First engage your mind’s eye. Now crop in close to a large bovine brow with eyes wide and white with panic as the animal desperately tries to keep its head above whirling water. Perhaps fade to a calm talking human head so you won’t disturb yourself with the actual panic and thrashing shuddering death of the animal. Now run along the line of the herd, all dead in the water but arranged as if by Hollywood for the camera. Arranged nose to tail and stretching into and through the shaking horizon of an ocular migraine. Finish with a long range climbing pan from a helicopter.
As the arial shot traces the length of the herd, it speeds up. No, you can’t really do this in real life with a real helicopter, but the engineering whiz-kiddies of the gaming generation can do it with the digital magic that blurs the line between imagination and the world. Ground your image by thinking of the bovine line transported and overlaid on the surrounds of the outskirts of Adelaide in South Australia with the swollen chord of cattle stretching into the distance. Alongside each dead and bloated bovine are a score of people, and a half dozen chickens. The chickens, like the cattle, are dead. But the people still have a little life in their dark eyes, but not much hope. For every thousand dead cattle and 6,000 dead chickens, there will be the corpse of a person. The women and children may rip hardest at our hearts and wallets, but it’s animals who give greatest bulk to the ranks of the Pakistan flood death toll.
As the chopper shot reaches a dazzling speed, first the cattle and then the landscape turn fuzzy. The blur lasts a long time. Not one of those short times that just seems like a long time, but a genuine temporal span of hours before the blur changes from a brown green conglomerate to a rich dark oceanic blue. The shot has traced the line of dead cattle to Brisbane where it pauses for breath and fuel before continuing on to Cairns.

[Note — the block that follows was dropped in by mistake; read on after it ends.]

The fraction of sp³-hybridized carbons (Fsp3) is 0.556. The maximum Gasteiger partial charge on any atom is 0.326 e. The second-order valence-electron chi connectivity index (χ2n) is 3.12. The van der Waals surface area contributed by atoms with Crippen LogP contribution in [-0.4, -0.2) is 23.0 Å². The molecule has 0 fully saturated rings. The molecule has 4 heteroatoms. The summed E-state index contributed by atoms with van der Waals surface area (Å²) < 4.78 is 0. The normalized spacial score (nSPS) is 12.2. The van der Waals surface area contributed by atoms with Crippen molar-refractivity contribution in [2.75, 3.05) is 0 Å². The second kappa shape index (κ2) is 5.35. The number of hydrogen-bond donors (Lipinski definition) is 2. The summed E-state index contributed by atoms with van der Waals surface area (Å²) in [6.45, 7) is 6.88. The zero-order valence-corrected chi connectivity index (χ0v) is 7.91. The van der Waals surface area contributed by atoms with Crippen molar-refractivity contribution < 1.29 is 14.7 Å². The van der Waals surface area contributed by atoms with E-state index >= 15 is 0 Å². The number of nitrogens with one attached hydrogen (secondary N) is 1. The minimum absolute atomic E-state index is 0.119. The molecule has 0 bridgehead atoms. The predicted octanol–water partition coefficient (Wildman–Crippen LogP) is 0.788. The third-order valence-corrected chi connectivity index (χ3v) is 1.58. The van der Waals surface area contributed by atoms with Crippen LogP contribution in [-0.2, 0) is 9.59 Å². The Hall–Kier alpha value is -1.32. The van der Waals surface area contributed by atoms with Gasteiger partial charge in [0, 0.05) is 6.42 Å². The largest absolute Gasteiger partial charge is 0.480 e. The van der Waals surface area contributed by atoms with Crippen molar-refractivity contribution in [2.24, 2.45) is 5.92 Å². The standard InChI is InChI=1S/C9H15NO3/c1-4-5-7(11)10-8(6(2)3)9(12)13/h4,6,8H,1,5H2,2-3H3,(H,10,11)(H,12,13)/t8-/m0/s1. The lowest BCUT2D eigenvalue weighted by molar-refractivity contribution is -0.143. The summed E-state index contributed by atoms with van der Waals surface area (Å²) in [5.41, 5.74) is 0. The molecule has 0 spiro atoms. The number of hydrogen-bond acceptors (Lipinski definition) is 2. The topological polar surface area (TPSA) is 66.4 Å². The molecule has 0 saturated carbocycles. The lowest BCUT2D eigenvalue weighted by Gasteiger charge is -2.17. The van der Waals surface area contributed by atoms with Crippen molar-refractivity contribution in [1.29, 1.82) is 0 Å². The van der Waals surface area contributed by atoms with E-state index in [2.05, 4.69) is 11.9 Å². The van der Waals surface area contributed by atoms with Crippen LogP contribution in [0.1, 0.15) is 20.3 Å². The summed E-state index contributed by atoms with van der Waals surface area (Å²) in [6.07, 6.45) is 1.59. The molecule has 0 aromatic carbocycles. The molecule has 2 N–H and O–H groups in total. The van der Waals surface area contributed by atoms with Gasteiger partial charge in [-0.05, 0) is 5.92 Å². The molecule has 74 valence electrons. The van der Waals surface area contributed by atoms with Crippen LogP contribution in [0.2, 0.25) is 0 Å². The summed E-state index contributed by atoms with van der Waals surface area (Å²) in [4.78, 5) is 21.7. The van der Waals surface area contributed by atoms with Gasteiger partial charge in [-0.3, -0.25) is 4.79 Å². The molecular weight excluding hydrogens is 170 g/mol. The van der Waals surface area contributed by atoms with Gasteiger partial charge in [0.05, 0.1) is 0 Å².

This is the reality of the flooding in Pakistan this year. Over 1.2 million large animals killed, mainly cattle. Another 6 million chickens. Placed end to end, the line really would go from Adelaide to Cairns and beyond. For each large animal killed, some 20 people were displaced … many still are. You haven’t seen it arranged in a long line on the 6 o’clock news, you can’t do that with an iPhone, and the whiz-kiddies don’t work their magic without a paying audience, but it happened. Long before cameras and digitally manipulated images, people could count. They could aggregate data not just as statistics on a page, but as images in their mind’s eye. And they could tell stories. Stories often motivate people in a way that raw statistics don’t and we need motivation to change the future. If we don’t change course we will end up where we are going.
The current warming of the planet was predicted with stunning accuracy by James Hansen in public hearings in the US over 20 years ago. In 2007 the climate website RealClimate.org published an analysis of just how good Hansen’s 1988 estimates were … it is still chilling reading if you have an imagination
The global average temperature is averaged over both the entire year and all of the planet. Its easy to find particularly warm or cold pieces and time spans in any year. By all accounts 2010 has been the warmest year of the warmest decade on record.
The 1988 predictions were based on a physical model of how the climate system works. The essential features of that model, which assumes we are causing the warming, have been conclusively proven by our changing climate during the past two decades. As a consequence we know that events like the Pakistan floods will become more frequent during coming decades. The turbulent relationship of weather to climate means we can’t have perfect knowledge but we can know which way frequencies of heat waves, and floods and other events will move and those predictions are proving accurate.
People will pay a high price for our failure to force our politicians to act. Our domesticated animals will be and are already paying an even higher price.
Some people in the animal rights movement don’t quite understand my obsession with climate change, but it grows from exactly the same obsession with suffering that drives our concern for animals both human and non-human. You will find a section on global warming in Peter Singer’s 2nd edition of Animal Liberation published over 20 years ago. The 7.2 million animals that died in the Pakistan floods are part of the growing cost of this catastrophe of our making.